pay double high bribe)
 • The place of living (entrants
   from other CIS countries need
   to pay double)
 • Relationship of parents of the
   applicant and the bribe taker
   (“friends” pay less)
        Source: журнала «Экономика России: ХХI век», 2005
The number of students in Kyrgyzstan
admits that their university is bribable:
 1.    68,0% - Kyrgyz Technical University
 2.    67,5% - Kyrgyz Agrarian University
 3.    64,9% - National State University
 4.    62,0% - Bishkek State University
 5.    59,6%- Medicine Academy
 6.    59,0% - Kyrgyz State University of
       Construction and Architecture
 7.    51,0% - Kyrgyz Slavonic University (Russian)
 8.    49,5% - International University in Kyrgyzstan
 9.    34,3% - Kyrgyz Sate physical culture and
       sport Academy
 10.   5,1% - American University-Central Asia

                  Source: Independent Ebert Fund, 2006
Corrupt situations occur in following
situations:
  • 90% during the examinations
  • 6% receiving a document from
    the university administration
    (dean or rector)
  • 2% to get a “right” topic for the
    course or diploma paper or get
    to know the question of the
    exam ahead of the time
  • 2% to transfer to another
    department, course or specialty

             Source: Independent Ebert Fund, 2006
   The reasons of corruption in Higher
   Education Georgia
• Extremely low quality of teaching and learning,
• Poverty among majority of teachers and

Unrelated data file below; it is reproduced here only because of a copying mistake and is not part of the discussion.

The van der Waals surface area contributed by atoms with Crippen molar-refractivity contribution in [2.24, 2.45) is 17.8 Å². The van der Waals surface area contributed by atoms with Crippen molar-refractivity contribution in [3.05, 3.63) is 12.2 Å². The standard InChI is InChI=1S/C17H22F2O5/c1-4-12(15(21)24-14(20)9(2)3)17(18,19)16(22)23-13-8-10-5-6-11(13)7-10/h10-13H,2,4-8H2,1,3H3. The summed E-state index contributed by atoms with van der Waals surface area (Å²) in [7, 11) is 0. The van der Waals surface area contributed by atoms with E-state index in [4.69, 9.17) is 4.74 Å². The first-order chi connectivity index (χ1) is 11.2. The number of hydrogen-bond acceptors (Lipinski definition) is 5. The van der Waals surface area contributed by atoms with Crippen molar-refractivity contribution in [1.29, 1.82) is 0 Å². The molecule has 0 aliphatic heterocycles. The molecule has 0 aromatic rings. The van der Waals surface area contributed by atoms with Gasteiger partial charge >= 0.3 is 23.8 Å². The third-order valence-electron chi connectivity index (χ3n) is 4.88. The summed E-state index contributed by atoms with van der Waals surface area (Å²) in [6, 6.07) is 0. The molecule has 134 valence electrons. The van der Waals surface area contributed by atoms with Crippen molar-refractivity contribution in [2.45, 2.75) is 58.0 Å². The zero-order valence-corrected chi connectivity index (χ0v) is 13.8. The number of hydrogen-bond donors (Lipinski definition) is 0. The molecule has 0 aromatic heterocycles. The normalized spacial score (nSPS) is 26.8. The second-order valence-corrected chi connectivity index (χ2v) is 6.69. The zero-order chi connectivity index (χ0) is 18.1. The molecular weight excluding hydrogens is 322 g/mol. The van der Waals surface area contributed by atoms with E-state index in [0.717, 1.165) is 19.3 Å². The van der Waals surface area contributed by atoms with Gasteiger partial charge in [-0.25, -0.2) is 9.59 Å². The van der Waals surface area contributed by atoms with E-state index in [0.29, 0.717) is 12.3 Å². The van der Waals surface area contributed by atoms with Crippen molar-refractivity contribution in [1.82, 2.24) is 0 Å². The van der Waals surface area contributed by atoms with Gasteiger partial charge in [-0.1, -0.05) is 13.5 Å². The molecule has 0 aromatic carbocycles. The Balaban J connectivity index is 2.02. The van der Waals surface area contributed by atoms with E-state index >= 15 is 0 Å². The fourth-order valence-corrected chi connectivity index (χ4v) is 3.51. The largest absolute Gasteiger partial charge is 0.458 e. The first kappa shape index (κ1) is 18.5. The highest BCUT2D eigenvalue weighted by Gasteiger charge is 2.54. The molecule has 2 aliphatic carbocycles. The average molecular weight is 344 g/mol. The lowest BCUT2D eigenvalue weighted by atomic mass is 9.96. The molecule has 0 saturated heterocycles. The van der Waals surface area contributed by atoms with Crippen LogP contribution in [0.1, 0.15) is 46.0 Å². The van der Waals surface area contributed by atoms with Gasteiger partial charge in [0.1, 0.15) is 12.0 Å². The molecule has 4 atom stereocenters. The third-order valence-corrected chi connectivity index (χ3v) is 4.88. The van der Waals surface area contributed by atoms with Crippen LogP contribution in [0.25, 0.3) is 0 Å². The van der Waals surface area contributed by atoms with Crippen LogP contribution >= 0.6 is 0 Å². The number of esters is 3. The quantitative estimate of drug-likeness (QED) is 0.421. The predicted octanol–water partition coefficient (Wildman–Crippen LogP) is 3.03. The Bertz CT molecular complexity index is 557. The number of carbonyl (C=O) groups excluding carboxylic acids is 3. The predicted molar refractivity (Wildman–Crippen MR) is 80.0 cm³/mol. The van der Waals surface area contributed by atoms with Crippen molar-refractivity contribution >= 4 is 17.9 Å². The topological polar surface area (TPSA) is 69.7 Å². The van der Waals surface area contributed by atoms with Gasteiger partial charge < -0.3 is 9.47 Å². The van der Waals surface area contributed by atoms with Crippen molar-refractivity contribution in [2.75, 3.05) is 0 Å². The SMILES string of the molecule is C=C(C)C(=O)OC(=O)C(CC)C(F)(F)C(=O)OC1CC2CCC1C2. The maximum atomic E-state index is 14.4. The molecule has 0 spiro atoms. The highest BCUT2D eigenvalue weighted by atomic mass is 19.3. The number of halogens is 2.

professors,
• Lack of technical equipment and facilities
  (including libraries)
• Insufficient professional skills among trained
  specialists
• Disjunction between the higher educational
  system and labor market,
• High level of unemployment among young
  professionals,
• Low standards of moral values and norms of
  conduct,
• Proliferation of corruption in all structural levels
  of the system,
• Drawbacks in existing legislation on Education
Source: Rostiashvili, K. Corruption in Higher Education system of Georgia, 2004
Problems with transparency and accountability in
the system of education     – Georgia:
• Overloaded school programs push parents to pay or use
  personal contacts to get a child through the school. This
  leads to the practice that a student perceives that the
  only success in the life is to bribe the official.
• Good schools contribute to corruption by using personal
  contacts (for example by letting students to crib the
  answers for the test).
• Preparing and lobbying textbook for approval
• Corruption in vocational education.
• Price of entrance exams ranges from 200 to 1500
• Corruption in higher education,
• Unclear financial allocation norms, misappropriated
  school funds (1/6 of Georgian education budget in 2002
  was stolen)
• Money collected from parents (study conducted in
  December 2002 by IPF fellow)
• Few formal rules regarding school management
   Source: ESP OSI, 2004
Albania:
  • Low teacher salaries force them to engage in private
    tutoring, often their own students. Parents report
    threats if they do not hire a teacher, their child will not
    get a good grade
  • Appointments of school directors are politicized, no
    clear rules. Teachers and principals are hired on the
    basis of connections, social group affiliations, not
    professional qualifications.
  • Poor and rural students suffer under conditions of tight
    budget constrains.